Every year, Jane Hart asks, “What are the most popular digital tools for learning and why?”. This is the fifteenth year Jane asked this question — and compiled the results into a valuable resource — and this is my tenth year responding.

Once again my responses have not changed much from my 2020 tools list. I explained last year why I used these tools.

Zoom has moved up, for obvious reasons given the pandemic and lockdowns. WordPress remains on top as it powers this blog, my online workshops, and our community. I have been listening to more podcasts this past year, so Overcast has moved into 10th place.

Two important sensemaking types of tools that everyone should use are feed aggregators and social bookmarks. Though the specific tools may change, everyone needs a way to control the push of information and a way to save, categorize, and annotate resources for later use. For the last two years I have I used Feedly and Pinboard. (more…)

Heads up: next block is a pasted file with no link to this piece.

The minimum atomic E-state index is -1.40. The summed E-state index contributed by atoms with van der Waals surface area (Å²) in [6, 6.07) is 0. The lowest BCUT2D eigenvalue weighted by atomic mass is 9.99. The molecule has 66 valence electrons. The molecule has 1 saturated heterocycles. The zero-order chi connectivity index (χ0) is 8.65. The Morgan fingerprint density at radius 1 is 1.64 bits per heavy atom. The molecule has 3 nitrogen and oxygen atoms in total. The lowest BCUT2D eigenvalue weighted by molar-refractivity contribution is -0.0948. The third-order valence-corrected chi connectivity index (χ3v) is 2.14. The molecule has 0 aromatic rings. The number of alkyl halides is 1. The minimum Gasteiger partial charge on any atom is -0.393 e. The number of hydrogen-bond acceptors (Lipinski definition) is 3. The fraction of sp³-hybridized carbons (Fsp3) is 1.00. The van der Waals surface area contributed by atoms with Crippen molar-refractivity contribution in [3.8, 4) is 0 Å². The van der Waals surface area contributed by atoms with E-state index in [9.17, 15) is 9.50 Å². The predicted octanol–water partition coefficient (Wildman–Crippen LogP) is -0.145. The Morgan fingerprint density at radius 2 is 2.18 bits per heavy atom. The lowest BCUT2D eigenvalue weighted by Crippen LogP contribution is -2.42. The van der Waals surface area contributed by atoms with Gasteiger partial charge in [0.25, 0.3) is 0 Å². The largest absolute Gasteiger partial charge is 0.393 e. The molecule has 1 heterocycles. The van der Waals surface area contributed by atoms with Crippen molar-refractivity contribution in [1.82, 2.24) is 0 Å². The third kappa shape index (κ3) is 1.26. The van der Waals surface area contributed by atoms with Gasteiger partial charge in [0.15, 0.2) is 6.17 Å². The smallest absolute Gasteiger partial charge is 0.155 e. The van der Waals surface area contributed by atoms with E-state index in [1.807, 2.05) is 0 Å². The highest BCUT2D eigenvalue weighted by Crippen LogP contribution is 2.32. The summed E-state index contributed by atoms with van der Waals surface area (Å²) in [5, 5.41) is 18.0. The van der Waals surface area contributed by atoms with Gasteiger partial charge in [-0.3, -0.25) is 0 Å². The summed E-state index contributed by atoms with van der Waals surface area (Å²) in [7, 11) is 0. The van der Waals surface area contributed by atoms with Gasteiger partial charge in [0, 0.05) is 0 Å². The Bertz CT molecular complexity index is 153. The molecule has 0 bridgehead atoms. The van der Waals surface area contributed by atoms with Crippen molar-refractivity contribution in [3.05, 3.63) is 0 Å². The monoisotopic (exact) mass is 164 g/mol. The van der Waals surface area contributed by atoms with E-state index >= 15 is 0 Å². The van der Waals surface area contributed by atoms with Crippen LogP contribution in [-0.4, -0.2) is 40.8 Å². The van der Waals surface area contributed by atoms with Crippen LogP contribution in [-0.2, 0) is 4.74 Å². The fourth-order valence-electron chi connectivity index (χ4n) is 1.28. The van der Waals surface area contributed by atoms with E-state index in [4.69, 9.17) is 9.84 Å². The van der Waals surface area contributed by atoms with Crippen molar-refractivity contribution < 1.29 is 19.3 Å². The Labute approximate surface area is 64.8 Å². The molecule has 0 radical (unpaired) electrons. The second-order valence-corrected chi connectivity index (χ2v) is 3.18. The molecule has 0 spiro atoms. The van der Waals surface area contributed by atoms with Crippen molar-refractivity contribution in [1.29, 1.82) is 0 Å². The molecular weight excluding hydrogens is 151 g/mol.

learning with others

Every fortnight I curate some of the observations and insights that were shared on social media. I call these Friday’s Finds. After a two-week hiatus I will slowly get back to more regular blogging.

@PicardTips“Picard management tip: Keep group meetings short. Take your time with one-on-ones.”

@DThom_“Universities: let’s be leaders and innovate, innovate, innovate. Also universities: let’s not mandate vaccines unless everyone else does first.” (more…)

making meaning

Every fortnight I curate some of the observations and insights that were shared on social media. I call these Friday’s Finds.

“The hardest part of teaching: Having to justify to students that what they’re learning in school is relevant and will be useful in the future.”

The Most Precious Resource is Agency